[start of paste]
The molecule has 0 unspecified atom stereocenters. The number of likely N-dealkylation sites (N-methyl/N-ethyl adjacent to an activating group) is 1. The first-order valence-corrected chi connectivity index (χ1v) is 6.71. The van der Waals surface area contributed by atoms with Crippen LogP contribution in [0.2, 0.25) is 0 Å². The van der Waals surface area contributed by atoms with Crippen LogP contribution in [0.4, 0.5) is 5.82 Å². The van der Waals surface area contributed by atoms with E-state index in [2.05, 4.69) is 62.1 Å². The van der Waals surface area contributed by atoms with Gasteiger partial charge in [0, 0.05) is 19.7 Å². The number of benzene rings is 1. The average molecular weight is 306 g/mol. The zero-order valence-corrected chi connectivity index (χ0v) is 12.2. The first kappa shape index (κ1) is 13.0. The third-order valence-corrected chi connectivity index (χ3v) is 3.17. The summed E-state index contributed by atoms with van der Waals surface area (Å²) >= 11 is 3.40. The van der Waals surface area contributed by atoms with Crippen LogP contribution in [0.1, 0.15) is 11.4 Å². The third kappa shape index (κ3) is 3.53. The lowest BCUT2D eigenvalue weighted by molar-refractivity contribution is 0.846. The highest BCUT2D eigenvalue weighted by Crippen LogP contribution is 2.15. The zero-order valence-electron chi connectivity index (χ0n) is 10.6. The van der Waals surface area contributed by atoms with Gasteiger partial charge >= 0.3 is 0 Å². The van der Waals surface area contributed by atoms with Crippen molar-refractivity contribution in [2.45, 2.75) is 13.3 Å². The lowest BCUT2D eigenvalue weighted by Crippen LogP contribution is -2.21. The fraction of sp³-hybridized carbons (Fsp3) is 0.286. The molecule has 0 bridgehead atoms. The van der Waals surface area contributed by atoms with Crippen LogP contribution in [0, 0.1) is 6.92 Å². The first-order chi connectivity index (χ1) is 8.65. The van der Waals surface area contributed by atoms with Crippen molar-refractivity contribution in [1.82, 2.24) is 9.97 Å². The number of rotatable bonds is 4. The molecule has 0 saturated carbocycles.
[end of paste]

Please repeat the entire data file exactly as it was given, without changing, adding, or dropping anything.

The molecule has 0 unspecified atom stereocenters. The number of likely N-dealkylation sites (N-methyl/N-ethyl adjacent to an activating group) is 1. The first-order valence-corrected chi connectivity index (χ1v) is 6.71. The van der Waals surface area contributed by atoms with Crippen LogP contribution in [0.2, 0.25) is 0 Å². The van der Waals surface area contributed by atoms with Crippen LogP contribution in [0.4, 0.5) is 5.82 Å². The van der Waals surface area contributed by atoms with E-state index in [2.05, 4.69) is 62.1 Å². The van der Waals surface area contributed by atoms with Gasteiger partial charge in [0, 0.05) is 19.7 Å². The number of benzene rings is 1. The average molecular weight is 306 g/mol. The zero-order valence-corrected chi connectivity index (χ0v) is 12.2. The first kappa shape index (κ1) is 13.0. The third-order valence-corrected chi connectivity index (χ3v) is 3.17. The summed E-state index contributed by atoms with van der Waals surface area (Å²) >= 11 is 3.40. The van der Waals surface area contributed by atoms with Crippen LogP contribution in [0.1, 0.15) is 11.4 Å². The third kappa shape index (κ3) is 3.53. The lowest BCUT2D eigenvalue weighted by molar-refractivity contribution is 0.846. The highest BCUT2D eigenvalue weighted by Crippen LogP contribution is 2.15. The zero-order valence-electron chi connectivity index (χ0n) is 10.6. The van der Waals surface area contributed by atoms with Gasteiger partial charge >= 0.3 is 0 Å². The van der Waals surface area contributed by atoms with Crippen molar-refractivity contribution in [2.45, 2.75) is 13.3 Å². The lowest BCUT2D eigenvalue weighted by Crippen LogP contribution is -2.21. The fraction of sp³-hybridized carbons (Fsp3) is 0.286. The molecule has 0 bridgehead atoms. The van der Waals surface area contributed by atoms with Crippen LogP contribution in [0, 0.1) is 6.92 Å². The first-order chi connectivity index (χ1) is 8.65. The van der Waals surface area contributed by atoms with Crippen molar-refractivity contribution in [1.82, 2.24) is 9.97 Å². The number of rotatable bonds is 4. The molecule has 0 saturated carbocycles.